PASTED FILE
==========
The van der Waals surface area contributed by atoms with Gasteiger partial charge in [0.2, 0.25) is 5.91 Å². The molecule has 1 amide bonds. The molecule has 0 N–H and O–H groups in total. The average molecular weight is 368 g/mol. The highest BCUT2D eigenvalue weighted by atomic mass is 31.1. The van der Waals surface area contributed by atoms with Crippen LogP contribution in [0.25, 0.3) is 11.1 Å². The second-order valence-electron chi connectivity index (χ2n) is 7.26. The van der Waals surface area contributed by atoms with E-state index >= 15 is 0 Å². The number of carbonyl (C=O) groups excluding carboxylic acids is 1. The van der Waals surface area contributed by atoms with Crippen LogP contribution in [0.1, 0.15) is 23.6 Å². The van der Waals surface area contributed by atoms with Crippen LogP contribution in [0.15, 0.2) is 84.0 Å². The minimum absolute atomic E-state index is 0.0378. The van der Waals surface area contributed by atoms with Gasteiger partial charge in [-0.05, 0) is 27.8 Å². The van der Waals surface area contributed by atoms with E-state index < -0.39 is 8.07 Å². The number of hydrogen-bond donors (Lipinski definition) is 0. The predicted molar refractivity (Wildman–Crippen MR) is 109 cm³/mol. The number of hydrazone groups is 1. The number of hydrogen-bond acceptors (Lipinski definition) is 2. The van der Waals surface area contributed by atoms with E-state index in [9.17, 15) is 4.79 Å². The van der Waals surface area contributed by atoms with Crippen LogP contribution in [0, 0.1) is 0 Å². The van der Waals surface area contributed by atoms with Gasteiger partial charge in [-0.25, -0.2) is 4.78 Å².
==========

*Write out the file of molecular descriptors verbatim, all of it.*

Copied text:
The van der Waals surface area contributed by atoms with Gasteiger partial charge in [0.2, 0.25) is 5.91 Å². The molecule has 1 amide bonds. The molecule has 0 N–H and O–H groups in total. The average molecular weight is 368 g/mol. The highest BCUT2D eigenvalue weighted by atomic mass is 31.1. The van der Waals surface area contributed by atoms with Crippen LogP contribution in [0.25, 0.3) is 11.1 Å². The second-order valence-electron chi connectivity index (χ2n) is 7.26. The van der Waals surface area contributed by atoms with E-state index >= 15 is 0 Å². The number of carbonyl (C=O) groups excluding carboxylic acids is 1. The van der Waals surface area contributed by atoms with Crippen LogP contribution in [0.1, 0.15) is 23.6 Å². The van der Waals surface area contributed by atoms with Crippen LogP contribution in [0.15, 0.2) is 84.0 Å². The minimum absolute atomic E-state index is 0.0378. The van der Waals surface area contributed by atoms with Gasteiger partial charge in [-0.05, 0) is 27.8 Å². The van der Waals surface area contributed by atoms with E-state index < -0.39 is 8.07 Å². The number of hydrogen-bond donors (Lipinski definition) is 0. The predicted molar refractivity (Wildman–Crippen MR) is 109 cm³/mol. The number of hydrazone groups is 1. The number of hydrogen-bond acceptors (Lipinski definition) is 2. The van der Waals surface area contributed by atoms with E-state index in [9.17, 15) is 4.79 Å². The van der Waals surface area contributed by atoms with Crippen LogP contribution in [0, 0.1) is 0 Å². The van der Waals surface area contributed by atoms with Gasteiger partial charge in [-0.25, -0.2) is 4.78 Å².